Expert says moves to increase speeds will kill, seriously injure more Kiwis as Government drives in opposite direction

The official holiday road toll begins on Friday and it's hoped last summer's 21 deaths will not be repeated.  

And, at a road safety seminar held by Auckland Transport on Thursday, experts made it clear reducing speed limits is key to safer roads.  

But the Government is driving in the opposite direction.  

At the seminar held by Auckland Transport (AT) on Thursday, Global Road Safety Partnership chief executive David Cliff was at pains to point out that evidence points to lower speeds reducing road deaths.  

"Struck at 30 kilometres an hour, you've got about a 95 percent chance of surviving - it won't kill you. If you're struck at 50 kilometres an hour, [there's] about 55 percent chance you'll die," Cliff said.  

It's a message he emphasised as motorists begin the summer holiday migration.  

The World Health Organization's Global Status Report on Road Safety published this week puts the annual number of road deaths around the globe at 1.19 million, that's roughly the population of Auckland dying on roads each year.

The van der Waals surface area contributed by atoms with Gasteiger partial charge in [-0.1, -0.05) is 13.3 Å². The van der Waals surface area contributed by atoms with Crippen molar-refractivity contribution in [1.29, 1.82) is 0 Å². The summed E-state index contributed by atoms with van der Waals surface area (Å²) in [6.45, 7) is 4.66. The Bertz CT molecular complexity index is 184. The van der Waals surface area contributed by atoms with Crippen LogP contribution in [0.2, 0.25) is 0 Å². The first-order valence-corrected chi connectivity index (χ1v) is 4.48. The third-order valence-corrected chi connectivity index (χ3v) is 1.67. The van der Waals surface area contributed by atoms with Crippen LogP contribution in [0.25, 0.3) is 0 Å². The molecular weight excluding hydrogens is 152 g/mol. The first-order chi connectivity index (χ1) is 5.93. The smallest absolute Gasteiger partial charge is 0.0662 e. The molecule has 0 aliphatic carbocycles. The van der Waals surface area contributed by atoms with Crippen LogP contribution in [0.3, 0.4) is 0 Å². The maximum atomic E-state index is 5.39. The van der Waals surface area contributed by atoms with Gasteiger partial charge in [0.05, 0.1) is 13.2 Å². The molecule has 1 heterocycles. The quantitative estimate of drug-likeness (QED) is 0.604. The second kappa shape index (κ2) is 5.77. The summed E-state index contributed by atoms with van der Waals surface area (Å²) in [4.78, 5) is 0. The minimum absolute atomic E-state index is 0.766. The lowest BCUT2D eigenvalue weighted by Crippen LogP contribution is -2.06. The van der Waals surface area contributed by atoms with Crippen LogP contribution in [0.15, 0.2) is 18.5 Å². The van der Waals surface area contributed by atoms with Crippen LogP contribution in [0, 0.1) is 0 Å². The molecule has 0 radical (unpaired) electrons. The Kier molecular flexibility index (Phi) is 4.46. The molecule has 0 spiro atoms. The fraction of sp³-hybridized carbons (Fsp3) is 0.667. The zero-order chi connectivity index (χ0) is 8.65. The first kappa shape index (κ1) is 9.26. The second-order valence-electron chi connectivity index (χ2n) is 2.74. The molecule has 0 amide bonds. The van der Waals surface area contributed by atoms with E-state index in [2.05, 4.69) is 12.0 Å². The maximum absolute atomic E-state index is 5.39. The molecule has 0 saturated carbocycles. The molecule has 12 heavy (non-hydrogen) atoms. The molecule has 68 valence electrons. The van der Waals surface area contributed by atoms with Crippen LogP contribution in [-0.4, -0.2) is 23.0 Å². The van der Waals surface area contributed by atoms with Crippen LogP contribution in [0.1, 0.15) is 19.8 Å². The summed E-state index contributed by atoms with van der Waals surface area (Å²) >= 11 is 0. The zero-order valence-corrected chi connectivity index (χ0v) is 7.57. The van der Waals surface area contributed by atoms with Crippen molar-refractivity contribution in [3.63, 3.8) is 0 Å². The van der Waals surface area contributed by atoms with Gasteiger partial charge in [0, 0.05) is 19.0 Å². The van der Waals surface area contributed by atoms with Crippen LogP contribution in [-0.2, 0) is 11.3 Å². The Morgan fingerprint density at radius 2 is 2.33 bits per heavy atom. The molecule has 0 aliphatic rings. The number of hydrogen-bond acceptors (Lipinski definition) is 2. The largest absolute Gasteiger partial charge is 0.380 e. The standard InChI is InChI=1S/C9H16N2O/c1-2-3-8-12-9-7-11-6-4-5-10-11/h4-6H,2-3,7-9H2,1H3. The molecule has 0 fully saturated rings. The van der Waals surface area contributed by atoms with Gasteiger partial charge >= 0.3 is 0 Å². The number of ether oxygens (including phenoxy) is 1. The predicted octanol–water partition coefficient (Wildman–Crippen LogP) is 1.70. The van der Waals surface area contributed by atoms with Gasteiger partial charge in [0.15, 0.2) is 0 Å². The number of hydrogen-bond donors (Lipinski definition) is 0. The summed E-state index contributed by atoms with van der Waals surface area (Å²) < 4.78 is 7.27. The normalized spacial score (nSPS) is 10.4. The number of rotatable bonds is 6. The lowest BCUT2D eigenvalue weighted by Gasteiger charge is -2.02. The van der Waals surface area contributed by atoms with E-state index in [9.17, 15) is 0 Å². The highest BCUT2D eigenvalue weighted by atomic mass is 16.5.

"We have lowered speed limits on a number of roads in line with international evidence and seeing really, really great results," AT safety specialist Ping Sim.   

But the new Government is committed to stopping blanket speed limit reductions.  

"The Government's really committed to improving road safety but we're not going to be imposing blanket speed limit reductions which simply slow New Zealanders down," Transport Minister Simeon Brown said.  

In practice, that means some speed limits will increase.  

"Any calls to increase speed limits directly mean they're asking for more people to be killed and seriously injured in road crashes," Cliff said.  

Brown said the Government's focus to reduce road crashes this summer is enforcement - catching drink-drivers.  

"The biggest cause of deaths on our roads in recent years has been drugs and alcohol, that's what we've got to tackle." 

Meanwhile, the NZ Transport Agency Waka Kotahi's operation centre in the capital will be operating 24/7 over summer. 

"It's been a big year and a lot of our contractors want to stand down and rest but, certainly, we have people on call and as soon as there's an incident they're ready to respond," the agency's Mark Owen said.